TOTAL YEARS OF SERVICE 13 23 29 30 35
** Mandatory retirement point for LDO LCDRs and below.
In this case, the LDO has an opportunity to make CDR before reaching 30 years total active service. If selected and promoted to CDR, it is possible for the individual to remain on active duty to 35 years total active naval service, with an opportunity for selection to captain prior to statutory retirement after 38 years total active naval service.
LDO Case #2
GRADE ENS LCDR CDR CAPT
FLOW POINT 0 11 17 N/A
TOTAL YEARS OF SERVICE 13 24 **30
In case #2, the flow points increased by two years, making it likely that the LDO will reach the 30 year mandatory retirement point before being considered for CDR. As a result, and assuming selection to each higher grade, the terminal grade changes from CAPT to LCDR. Remember, the above examples are based on an LDO being commissioned with 13 years enlisted service and flow points within DOPMA/DOD guidelines.
The following illustrates an example of how flow points can affect a CWO's career progression. The example illustrated is that of a CWO2 with 17 years enlisted service at time of commissioning.
CWO Case #1
GRADE CWO2 CWO3 CWO4 CWO5
FLOW POINT (FROM CWO2) 0 3 7 13
TOTAL YEARS OF SERVICE 17 20 24 30
In this case, the CWO has an opportunity to make CWO5 before reaching 33 years of active service. If selected and promoted to CWO5, it is possible for the individual to remain on active duty to 33 years total active naval service.
ESTABLISHING PROMOTION ZONES
Planning for each fiscal year promotion plan begins in September and finalizes in mid-December. Promotion zones for the upcoming fiscal year are announced annually (December) in an ALNAV with the subject of "NOTICE OF CONVENING FY-XX PROMOTION SELECTION BOARDS". Officers approaching selection board eligibility should make it a point to read this message to see whether or not they are in the promotion zone.
The promotion plan is initiated by the applicable officer community manager (i.e., LDO and CWO Community Manager) and is forwarded through the chain of command to the Chief of Naval Operations, and ultimately to the Secretary of the Navy for approval. At each level, the plan is carefully reviewed to ensure that promotions meet the needs of the service and that, whenever possible, promotion opportunity and flow points conform to DOPMA/DOD guidelines.
Three principal factors combine to determine the number of authorized promotions and, therefore, the number of officers that may be placed in zone:
a. The number of officers authorized for that grade within a given competitive category. Officer authorizations are adjusted yearly to reflect changes in the size and shape of the Navy.
b. Projected vacancies. Projected vacancies are determined by taking the number of officers currently filling authorized billets (or selected for and awaiting promotion to that grade), minus projected losses (retirements, redesignations, reversions and promotions to the next higher grade).
c. Selection opportunity. Promotion opportunity, expressed in percent, is applied to the number of authorized promotions, to determine the size of the promotion zone.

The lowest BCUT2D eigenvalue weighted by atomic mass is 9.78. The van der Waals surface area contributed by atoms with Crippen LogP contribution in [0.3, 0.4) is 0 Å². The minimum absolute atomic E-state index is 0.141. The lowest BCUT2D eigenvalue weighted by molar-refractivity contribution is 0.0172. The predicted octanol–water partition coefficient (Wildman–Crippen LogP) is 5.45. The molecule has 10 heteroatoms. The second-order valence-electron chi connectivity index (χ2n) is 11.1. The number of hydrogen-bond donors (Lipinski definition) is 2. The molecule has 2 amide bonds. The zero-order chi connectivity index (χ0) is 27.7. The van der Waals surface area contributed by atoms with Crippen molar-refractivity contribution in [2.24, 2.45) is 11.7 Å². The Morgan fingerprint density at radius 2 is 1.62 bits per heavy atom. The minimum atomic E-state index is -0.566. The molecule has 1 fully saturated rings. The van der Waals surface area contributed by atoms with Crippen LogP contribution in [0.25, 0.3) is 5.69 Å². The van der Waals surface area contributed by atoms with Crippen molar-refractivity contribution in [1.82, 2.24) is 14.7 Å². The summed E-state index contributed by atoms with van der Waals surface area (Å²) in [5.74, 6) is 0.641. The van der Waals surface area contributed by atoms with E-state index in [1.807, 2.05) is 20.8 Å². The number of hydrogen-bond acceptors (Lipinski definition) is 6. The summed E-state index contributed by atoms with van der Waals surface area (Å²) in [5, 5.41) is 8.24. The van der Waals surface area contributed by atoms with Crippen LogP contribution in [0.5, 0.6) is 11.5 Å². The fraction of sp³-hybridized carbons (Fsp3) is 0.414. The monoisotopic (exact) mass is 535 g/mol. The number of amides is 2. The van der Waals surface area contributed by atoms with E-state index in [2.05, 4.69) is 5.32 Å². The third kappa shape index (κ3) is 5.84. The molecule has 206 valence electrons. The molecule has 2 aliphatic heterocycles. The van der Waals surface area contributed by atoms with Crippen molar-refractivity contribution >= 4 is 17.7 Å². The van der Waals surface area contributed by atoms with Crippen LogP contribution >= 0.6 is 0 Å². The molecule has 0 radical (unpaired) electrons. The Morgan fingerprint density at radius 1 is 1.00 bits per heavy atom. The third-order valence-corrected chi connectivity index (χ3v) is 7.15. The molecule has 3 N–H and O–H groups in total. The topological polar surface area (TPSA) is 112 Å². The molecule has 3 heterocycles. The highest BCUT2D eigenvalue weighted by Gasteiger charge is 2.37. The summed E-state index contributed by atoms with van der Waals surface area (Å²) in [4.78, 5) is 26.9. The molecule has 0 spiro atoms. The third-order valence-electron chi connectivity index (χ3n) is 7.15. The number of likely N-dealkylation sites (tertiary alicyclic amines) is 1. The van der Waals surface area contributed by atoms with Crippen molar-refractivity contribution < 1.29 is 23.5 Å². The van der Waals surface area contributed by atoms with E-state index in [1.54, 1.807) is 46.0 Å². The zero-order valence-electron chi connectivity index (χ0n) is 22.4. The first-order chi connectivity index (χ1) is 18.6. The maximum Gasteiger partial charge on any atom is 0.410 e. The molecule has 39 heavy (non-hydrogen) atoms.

For example: If there are 63 vacancies for lieutenant commander and opportunity is 70%, the 90 most senior lieutenants in the same competitive category (regardless of designator) who have not yet been considered for promotion will be placed in zone (70% of 90 equals 63).
"Promotion zone", or "in zone", consists of those officers who have not previously been considered for promotion for the next higher grade and who are eligible for promotion by virtue of their relative seniority within their competitive category, based on lineal number, which is explained in Section 503. The senior officer in the promotion zone is the "senior in zone", and the junior officer in that zone is the "junior in zone". The promotion zone is the foundation of the promotion plan described above.
"Above zone" refers to those officers who have previously been considered for promotion to the next higher grade by a selection board, but were not selected. Above zone selection opportunity is not limited by policy or law; however, each selection from above zone reduces the number that may be selected from in zone or below zone. "Senior eligible" refers to the senior officer eligible above zone.
"Below zone" refers to those officers who are junior to the junior officer listed in zone, but who have been determined to be eligible for promotion. Whenever possible, each officer is given two below zone or "early looks" before going "in zone" for promotion. Promotions from below zone are restricted to no more than 10 percent of the total authorized promotions. As in the case of above zone selections, each selection from below zone reduces the number that may be selected from the in zone or above zone eligibles.
A common misperception is that year groups have a direct bearing on promotions. Many LDOs expect year groups to go into promotion zones as a whole, but that has not been the case for several years. A year group is simply a convenient way to refer to officers with original dates of rank in the same fiscal year.
As indicated above, officers are placed in promotion zones based on vacancies and their relative seniority, instead of by year group. One of the community manager's top priorities is to maintain flow points and percent of opportunity within certain guidelines.